Just going with the word transparency, Google has decided to be more transparent in its annual Transparency Report. Now, it is willing to reveal the detailed information about who has asked for copyright infringement removal requests and how many times. This is a tradition that Google first started two years ago, which was about the number of URL or content removal requests, requests for personal data for an individual. These requests were mostly from different governments from around the world. In their blog post, they have shared the reason for their approach in these words:
“We believe that openness is crucial for the future of the Internet. When something gets in the way of the free flow of information, we believe there should be transparency around what that block might be.”
Now, the report also mentions different companies and organisations that have requested the removal of content infringing on copyrights. Microsoft had made a total of 522,252 requests which is more than any one. Being the big operating system that is it, Microsoft faces more such troubles. In all of these requests that Google receives, they try to fulfill only the legitimate ones. Over the years, as much as online content is growing, there have been much copyright infringements.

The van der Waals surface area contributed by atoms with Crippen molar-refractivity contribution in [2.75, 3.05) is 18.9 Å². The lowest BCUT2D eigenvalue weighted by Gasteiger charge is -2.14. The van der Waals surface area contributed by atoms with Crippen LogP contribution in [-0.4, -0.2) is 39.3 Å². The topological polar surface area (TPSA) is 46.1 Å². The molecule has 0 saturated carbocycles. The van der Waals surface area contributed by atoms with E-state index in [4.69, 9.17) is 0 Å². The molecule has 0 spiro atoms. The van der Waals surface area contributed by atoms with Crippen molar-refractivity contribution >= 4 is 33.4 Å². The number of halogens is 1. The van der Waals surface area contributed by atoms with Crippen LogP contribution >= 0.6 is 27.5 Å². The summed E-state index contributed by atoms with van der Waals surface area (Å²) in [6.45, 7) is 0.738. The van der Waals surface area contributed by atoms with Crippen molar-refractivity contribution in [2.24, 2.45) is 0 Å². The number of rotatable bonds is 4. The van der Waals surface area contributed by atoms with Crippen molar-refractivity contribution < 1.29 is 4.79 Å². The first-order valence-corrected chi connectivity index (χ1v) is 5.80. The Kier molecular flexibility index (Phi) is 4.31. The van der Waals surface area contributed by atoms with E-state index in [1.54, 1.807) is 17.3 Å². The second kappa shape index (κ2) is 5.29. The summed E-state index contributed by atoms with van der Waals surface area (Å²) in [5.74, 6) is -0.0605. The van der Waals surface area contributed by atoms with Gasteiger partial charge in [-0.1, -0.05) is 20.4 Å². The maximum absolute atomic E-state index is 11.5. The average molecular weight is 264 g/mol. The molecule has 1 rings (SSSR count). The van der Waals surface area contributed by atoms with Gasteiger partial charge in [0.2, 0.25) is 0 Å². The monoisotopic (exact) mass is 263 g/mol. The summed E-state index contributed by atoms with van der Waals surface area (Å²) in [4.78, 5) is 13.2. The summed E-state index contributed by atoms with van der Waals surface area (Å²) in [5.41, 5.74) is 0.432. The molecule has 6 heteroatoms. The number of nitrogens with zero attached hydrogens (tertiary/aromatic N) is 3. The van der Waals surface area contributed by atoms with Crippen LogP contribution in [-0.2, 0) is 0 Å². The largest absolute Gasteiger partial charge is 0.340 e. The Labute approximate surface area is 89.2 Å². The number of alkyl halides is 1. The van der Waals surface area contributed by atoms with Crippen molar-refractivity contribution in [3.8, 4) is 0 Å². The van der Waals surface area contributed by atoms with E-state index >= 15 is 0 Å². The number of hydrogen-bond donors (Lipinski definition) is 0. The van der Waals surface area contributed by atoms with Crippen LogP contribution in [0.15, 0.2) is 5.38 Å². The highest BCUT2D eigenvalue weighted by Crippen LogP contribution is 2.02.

Still a lot of the copied content go unreported and some have even faced problems even when their content was original. These issues are mostly faced by blogs and bloggers. One standard that Google tries to follow is of the policies set by Digital Millennium Copyright Act (DMCA). Fighting piracy is not just a problem of search engines like Google, but the governments must also take strict legal action against trespassers.
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